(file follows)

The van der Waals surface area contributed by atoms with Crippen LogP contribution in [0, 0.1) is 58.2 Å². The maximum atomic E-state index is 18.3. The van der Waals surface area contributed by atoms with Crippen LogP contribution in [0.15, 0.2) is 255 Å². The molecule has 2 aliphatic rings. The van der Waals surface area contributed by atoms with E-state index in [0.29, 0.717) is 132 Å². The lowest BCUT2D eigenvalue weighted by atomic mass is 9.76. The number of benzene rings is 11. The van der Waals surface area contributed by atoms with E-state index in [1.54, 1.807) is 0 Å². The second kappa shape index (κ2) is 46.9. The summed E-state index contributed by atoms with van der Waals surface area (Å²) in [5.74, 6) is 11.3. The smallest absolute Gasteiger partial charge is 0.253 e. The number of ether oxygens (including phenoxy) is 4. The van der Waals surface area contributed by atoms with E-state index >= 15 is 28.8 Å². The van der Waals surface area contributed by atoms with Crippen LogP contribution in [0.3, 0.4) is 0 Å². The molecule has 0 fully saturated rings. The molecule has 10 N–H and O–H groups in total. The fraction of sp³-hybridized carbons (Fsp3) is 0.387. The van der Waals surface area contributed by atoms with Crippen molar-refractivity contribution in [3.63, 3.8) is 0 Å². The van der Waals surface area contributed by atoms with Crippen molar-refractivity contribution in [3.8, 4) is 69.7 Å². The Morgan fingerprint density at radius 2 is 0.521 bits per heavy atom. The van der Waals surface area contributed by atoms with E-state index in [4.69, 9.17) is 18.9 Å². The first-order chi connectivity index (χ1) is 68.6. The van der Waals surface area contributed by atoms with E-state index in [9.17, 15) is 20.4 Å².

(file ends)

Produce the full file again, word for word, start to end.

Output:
The van der Waals surface area contributed by atoms with Crippen LogP contribution in [0, 0.1) is 58.2 Å². The maximum atomic E-state index is 18.3. The van der Waals surface area contributed by atoms with Crippen LogP contribution in [0.15, 0.2) is 255 Å². The molecule has 2 aliphatic rings. The van der Waals surface area contributed by atoms with E-state index in [0.29, 0.717) is 132 Å². The lowest BCUT2D eigenvalue weighted by atomic mass is 9.76. The number of benzene rings is 11. The van der Waals surface area contributed by atoms with E-state index in [1.54, 1.807) is 0 Å². The second kappa shape index (κ2) is 46.9. The summed E-state index contributed by atoms with van der Waals surface area (Å²) in [5.74, 6) is 11.3. The smallest absolute Gasteiger partial charge is 0.253 e. The number of ether oxygens (including phenoxy) is 4. The van der Waals surface area contributed by atoms with E-state index >= 15 is 28.8 Å². The van der Waals surface area contributed by atoms with Crippen LogP contribution in [0.3, 0.4) is 0 Å². The molecule has 0 fully saturated rings. The molecule has 10 N–H and O–H groups in total. The fraction of sp³-hybridized carbons (Fsp3) is 0.387. The van der Waals surface area contributed by atoms with Crippen molar-refractivity contribution in [3.63, 3.8) is 0 Å². The van der Waals surface area contributed by atoms with Crippen molar-refractivity contribution in [3.8, 4) is 69.7 Å². The Morgan fingerprint density at radius 2 is 0.521 bits per heavy atom. The van der Waals surface area contributed by atoms with E-state index in [4.69, 9.17) is 18.9 Å². The first-order chi connectivity index (χ1) is 68.6. The van der Waals surface area contributed by atoms with E-state index in [9.17, 15) is 20.4 Å².